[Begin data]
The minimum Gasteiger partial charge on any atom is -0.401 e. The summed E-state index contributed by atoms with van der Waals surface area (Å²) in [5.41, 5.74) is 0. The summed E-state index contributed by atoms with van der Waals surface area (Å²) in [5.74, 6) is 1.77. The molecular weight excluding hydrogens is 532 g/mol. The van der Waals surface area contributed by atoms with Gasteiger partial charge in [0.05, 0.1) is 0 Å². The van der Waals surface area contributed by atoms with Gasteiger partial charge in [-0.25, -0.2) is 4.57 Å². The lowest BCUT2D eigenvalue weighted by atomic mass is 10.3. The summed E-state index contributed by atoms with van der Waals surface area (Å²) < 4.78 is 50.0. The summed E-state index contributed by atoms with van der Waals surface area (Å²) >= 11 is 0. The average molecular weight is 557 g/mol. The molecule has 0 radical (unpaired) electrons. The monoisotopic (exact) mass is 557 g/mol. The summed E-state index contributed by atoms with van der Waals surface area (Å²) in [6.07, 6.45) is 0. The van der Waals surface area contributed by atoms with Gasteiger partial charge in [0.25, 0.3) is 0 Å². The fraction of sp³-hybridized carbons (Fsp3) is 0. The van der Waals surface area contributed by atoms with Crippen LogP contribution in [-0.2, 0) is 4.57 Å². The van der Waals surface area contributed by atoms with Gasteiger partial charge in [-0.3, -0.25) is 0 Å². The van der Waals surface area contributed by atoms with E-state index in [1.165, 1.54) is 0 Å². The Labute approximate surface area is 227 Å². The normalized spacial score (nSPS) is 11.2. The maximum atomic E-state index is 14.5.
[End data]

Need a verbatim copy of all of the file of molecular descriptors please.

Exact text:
The minimum Gasteiger partial charge on any atom is -0.401 e. The summed E-state index contributed by atoms with van der Waals surface area (Å²) in [5.41, 5.74) is 0. The summed E-state index contributed by atoms with van der Waals surface area (Å²) in [5.74, 6) is 1.77. The molecular weight excluding hydrogens is 532 g/mol. The van der Waals surface area contributed by atoms with Gasteiger partial charge in [0.05, 0.1) is 0 Å². The van der Waals surface area contributed by atoms with Gasteiger partial charge in [-0.25, -0.2) is 4.57 Å². The lowest BCUT2D eigenvalue weighted by atomic mass is 10.3. The summed E-state index contributed by atoms with van der Waals surface area (Å²) < 4.78 is 50.0. The summed E-state index contributed by atoms with van der Waals surface area (Å²) >= 11 is 0. The average molecular weight is 557 g/mol. The molecule has 0 radical (unpaired) electrons. The monoisotopic (exact) mass is 557 g/mol. The summed E-state index contributed by atoms with van der Waals surface area (Å²) in [6.07, 6.45) is 0. The van der Waals surface area contributed by atoms with Gasteiger partial charge in [0.25, 0.3) is 0 Å². The fraction of sp³-hybridized carbons (Fsp3) is 0. The van der Waals surface area contributed by atoms with Crippen LogP contribution in [-0.2, 0) is 4.57 Å². The van der Waals surface area contributed by atoms with Gasteiger partial charge in [-0.3, -0.25) is 0 Å². The van der Waals surface area contributed by atoms with E-state index in [1.165, 1.54) is 0 Å². The Labute approximate surface area is 227 Å². The normalized spacial score (nSPS) is 11.2. The maximum atomic E-state index is 14.5.